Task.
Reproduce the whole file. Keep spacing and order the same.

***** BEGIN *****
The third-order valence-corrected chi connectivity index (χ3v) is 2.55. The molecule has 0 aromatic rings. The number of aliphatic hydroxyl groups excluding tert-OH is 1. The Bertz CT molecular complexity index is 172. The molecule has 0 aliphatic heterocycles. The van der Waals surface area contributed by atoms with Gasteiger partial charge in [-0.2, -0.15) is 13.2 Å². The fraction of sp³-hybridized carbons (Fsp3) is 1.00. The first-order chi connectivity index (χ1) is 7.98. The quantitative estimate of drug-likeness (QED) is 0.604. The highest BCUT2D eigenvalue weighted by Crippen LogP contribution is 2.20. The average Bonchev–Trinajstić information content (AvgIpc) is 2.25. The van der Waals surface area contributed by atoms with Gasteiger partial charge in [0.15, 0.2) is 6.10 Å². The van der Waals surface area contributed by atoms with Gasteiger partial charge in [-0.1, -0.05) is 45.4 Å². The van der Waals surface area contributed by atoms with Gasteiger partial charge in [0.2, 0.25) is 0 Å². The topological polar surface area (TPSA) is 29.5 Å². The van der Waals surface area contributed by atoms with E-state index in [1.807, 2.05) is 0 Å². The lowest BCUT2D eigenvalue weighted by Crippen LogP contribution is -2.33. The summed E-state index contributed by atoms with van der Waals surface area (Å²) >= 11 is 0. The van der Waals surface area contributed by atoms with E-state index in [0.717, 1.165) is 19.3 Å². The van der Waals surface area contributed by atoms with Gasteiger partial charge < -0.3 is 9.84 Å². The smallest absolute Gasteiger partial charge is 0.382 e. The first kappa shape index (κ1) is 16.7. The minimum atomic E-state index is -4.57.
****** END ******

The third-order valence-corrected chi connectivity index (χ3v) is 2.55. The molecule has 0 aromatic rings. The number of aliphatic hydroxyl groups excluding tert-OH is 1. The Bertz CT molecular complexity index is 172. The molecule has 0 aliphatic heterocycles. The van der Waals surface area contributed by atoms with Gasteiger partial charge in [-0.2, -0.15) is 13.2 Å². The fraction of sp³-hybridized carbons (Fsp3) is 1.00. The first-order chi connectivity index (χ1) is 7.98. The quantitative estimate of drug-likeness (QED) is 0.604. The highest BCUT2D eigenvalue weighted by Crippen LogP contribution is 2.20. The average Bonchev–Trinajstić information content (AvgIpc) is 2.25. The van der Waals surface area contributed by atoms with Gasteiger partial charge in [0.15, 0.2) is 6.10 Å². The van der Waals surface area contributed by atoms with Gasteiger partial charge in [-0.1, -0.05) is 45.4 Å². The van der Waals surface area contributed by atoms with Gasteiger partial charge in [0.2, 0.25) is 0 Å². The topological polar surface area (TPSA) is 29.5 Å². The van der Waals surface area contributed by atoms with E-state index in [1.807, 2.05) is 0 Å². The lowest BCUT2D eigenvalue weighted by Crippen LogP contribution is -2.33. The summed E-state index contributed by atoms with van der Waals surface area (Å²) >= 11 is 0. The van der Waals surface area contributed by atoms with E-state index in [0.717, 1.165) is 19.3 Å². The van der Waals surface area contributed by atoms with Gasteiger partial charge < -0.3 is 9.84 Å². The smallest absolute Gasteiger partial charge is 0.382 e. The first kappa shape index (κ1) is 16.7. The minimum atomic E-state index is -4.57.